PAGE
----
find any fault with him therefor, excludes every new bishop from the house until some elder brother has died off to give him his seat."

Such are bishops in our author's prose, what are they in his poetry?

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'Again I say, what wonder is there, when
Bishops be such, that such are meaner men?
That such be bishops-what? when they who make
Bishops, such notions of a Bishop take

As Graham voided erewhile in the House-
Graham, Rat Robert's most consentient mouse;
Who deems, he says, from living proofs, that all
A Bishop has to do is nought withal,
But once in each three years to come and lay
His hand on little boys, and go his way,
And for another three enjoy his pay;
His Palace, dinners, clubs and rents enjoy,
Sans interruption, hindrance, or annoy.
From parish priest, or little girl or boy!
Save that of each year's ember-days some twain
He needs must choose, whereon church clerks t'ordain,
And this beside no further charge hath he
On time or purse for hospitality;

To him for rede or rule no brother goes;
He sees few Rectors, not a Curate knows.
A Prelate he, to lordly post preferred,
They but th' ignoble "working clergy" herd;
And if they really must communicate
With him, as touching church or parish state,
A penny pays the half-ounce letter's weight!
Men without influence would gain influence so;
'Omnis ignotus pro magnifico!'

Keep Bishops out of sight, and great they seem;
Unveil them; and they vanish like a dream.
Unloved, unloving, how unlike are they
Their sainted brethren of an elder day."

The author gives us a passing sample of the Bishop
crew, and singles out Philpotts for a most vigorous and
deserved onslaught.

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From all such cruel step-fathers, may He
The God of love defend his family:
And grant us overseers of the flock,

Whose chair of state may be the Church's rock;
Where far and wide, o'er meadow and fresh brook,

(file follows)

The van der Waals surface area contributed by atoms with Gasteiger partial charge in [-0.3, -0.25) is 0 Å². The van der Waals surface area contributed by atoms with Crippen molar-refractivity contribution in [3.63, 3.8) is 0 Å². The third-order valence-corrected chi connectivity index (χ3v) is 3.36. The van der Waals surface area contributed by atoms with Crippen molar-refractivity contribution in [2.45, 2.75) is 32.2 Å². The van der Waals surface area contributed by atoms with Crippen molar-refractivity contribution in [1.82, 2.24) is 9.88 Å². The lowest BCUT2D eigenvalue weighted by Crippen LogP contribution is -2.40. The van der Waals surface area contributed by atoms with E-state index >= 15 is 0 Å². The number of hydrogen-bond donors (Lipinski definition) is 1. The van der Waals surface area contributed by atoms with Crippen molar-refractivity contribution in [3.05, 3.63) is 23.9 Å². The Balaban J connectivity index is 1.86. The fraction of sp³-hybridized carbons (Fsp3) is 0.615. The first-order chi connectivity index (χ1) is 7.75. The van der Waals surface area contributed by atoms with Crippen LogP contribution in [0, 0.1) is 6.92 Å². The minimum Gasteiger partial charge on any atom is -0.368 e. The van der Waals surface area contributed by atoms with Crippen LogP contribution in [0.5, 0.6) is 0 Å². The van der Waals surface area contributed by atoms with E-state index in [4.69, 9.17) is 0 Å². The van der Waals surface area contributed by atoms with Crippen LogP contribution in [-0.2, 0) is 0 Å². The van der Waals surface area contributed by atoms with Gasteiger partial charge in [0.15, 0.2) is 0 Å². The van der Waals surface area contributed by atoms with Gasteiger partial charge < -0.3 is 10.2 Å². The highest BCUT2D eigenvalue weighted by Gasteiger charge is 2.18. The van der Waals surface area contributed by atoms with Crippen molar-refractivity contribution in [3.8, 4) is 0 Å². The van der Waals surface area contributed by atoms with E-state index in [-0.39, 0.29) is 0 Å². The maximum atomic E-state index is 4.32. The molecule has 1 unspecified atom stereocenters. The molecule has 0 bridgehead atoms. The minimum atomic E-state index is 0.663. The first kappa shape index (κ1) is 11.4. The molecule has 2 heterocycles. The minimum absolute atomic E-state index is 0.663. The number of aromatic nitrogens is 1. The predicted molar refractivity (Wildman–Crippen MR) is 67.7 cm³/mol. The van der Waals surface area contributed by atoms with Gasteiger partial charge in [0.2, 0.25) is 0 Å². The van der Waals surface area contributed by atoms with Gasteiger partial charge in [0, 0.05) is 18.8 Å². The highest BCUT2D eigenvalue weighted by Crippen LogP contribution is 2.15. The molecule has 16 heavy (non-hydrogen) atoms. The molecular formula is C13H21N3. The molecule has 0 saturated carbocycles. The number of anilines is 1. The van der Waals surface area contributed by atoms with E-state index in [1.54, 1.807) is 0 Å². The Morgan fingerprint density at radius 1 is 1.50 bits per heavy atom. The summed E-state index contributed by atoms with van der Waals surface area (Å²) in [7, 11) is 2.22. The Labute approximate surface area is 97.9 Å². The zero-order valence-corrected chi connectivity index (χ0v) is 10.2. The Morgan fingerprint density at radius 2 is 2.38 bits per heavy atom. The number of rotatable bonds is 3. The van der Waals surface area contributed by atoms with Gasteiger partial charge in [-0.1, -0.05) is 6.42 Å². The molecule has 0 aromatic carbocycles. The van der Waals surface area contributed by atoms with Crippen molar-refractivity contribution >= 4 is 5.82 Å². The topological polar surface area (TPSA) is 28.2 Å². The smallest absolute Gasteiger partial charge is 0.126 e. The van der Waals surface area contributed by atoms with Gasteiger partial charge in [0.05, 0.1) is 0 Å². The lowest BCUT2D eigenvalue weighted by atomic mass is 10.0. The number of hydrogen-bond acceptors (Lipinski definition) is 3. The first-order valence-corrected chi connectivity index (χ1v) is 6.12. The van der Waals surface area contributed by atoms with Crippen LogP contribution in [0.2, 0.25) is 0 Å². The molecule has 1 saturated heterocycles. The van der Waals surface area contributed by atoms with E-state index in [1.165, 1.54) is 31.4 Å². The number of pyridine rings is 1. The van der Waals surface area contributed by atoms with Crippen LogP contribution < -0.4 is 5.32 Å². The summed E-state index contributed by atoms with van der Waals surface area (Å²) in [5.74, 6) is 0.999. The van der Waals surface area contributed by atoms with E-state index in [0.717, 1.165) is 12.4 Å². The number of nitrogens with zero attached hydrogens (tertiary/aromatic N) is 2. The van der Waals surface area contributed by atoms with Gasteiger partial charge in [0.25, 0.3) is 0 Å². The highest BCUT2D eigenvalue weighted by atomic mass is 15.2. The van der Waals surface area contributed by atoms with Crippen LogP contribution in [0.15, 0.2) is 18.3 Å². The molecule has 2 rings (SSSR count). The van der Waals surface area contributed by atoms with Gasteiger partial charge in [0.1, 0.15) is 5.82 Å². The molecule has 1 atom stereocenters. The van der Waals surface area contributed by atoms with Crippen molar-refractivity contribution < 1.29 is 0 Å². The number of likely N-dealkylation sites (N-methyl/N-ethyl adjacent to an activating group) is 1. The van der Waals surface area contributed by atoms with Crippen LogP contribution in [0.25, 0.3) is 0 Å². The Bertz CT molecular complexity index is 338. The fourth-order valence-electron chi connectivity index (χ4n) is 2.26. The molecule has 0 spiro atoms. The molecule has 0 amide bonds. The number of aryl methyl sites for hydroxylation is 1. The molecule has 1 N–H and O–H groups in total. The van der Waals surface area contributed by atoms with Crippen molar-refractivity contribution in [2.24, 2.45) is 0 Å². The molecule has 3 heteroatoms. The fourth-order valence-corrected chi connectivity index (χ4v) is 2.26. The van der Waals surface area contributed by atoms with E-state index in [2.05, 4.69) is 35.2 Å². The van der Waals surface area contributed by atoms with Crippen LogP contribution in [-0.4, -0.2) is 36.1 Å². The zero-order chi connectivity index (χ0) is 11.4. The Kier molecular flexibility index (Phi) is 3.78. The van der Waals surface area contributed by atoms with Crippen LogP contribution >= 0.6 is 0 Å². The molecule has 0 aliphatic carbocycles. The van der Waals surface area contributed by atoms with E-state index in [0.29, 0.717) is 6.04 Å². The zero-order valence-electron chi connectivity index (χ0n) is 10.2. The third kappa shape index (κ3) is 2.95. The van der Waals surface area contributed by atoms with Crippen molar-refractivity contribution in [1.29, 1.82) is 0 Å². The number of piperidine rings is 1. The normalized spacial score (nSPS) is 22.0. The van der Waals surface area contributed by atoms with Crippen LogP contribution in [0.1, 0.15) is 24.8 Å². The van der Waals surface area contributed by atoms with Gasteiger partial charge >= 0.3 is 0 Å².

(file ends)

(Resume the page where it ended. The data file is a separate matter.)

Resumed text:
They may their church's champaign lands o'erlook,
And love each modest spire, that, o'er the green
And shadowy grove that guards it as a screen,
Just peers aloft, and peeps as doubting to be seen:
And love each old grey tower, that, strong or old,
Stands like a fortalice of borderer bold,
Stemming from day to day, from year to year
The tide of war, the foeman's fierce career.

With a like searching and honest quill the poet passes through deanery, college, and cathedral, goading callous indifference, and casting a kindly eye on the poor and neglected. He places with much pathos before you the poor Cathedral-boy Michael, who

"day by day and hour by hour Faded and fell to earth-a gentle flowerWhose sweet breath oft had cheered that fragrant garden-bower.

But jostled by rank plants. pent up, confined,
Thrust in the shade and poisoned, there he pined;
With none to shield him, or his cause maintain :
Bullied and bruised, yet scorning to complain."

But we must not be tempted too far. There are many sweet sketches of gabled deanery, minster library, and the like, as well as lusty flagellation of the clerkly tenants of "Epicurus' sty," but we will close our notice with one which is most English in two senses. English equally in the scenery and the character which it introduces. The volume is one as remarkable for its poetic merit as for its singular honesty and boldness. All those who love their country and wish well to it, both churchmen and others should read it.

"Dear homes of England! dear unto mine heart! How glad we greet you, and how sad we part! When through the flower-crowned lodge we wind and


Along the moss-way, over the soft grass;

Up toward the hall, fast by the green wood-side Skirting the bank with flowerets pinked and pied. Then through the tall-grown grove, where trunks between

The path-way lies, at whose far end is seen

A mulliond window, through whose tracery lines,
Of branches wrought, the glorious sun-light shines
Like the east window of our minster shrines.
Then down the velvet slope, beneath whose breast
Of swelling turf the hall lies manifest,
In all its lordly garb of red and brown-
Time-toned and dim, the Hall of Underdown.
Toward whose high gabled porch that tops the roof,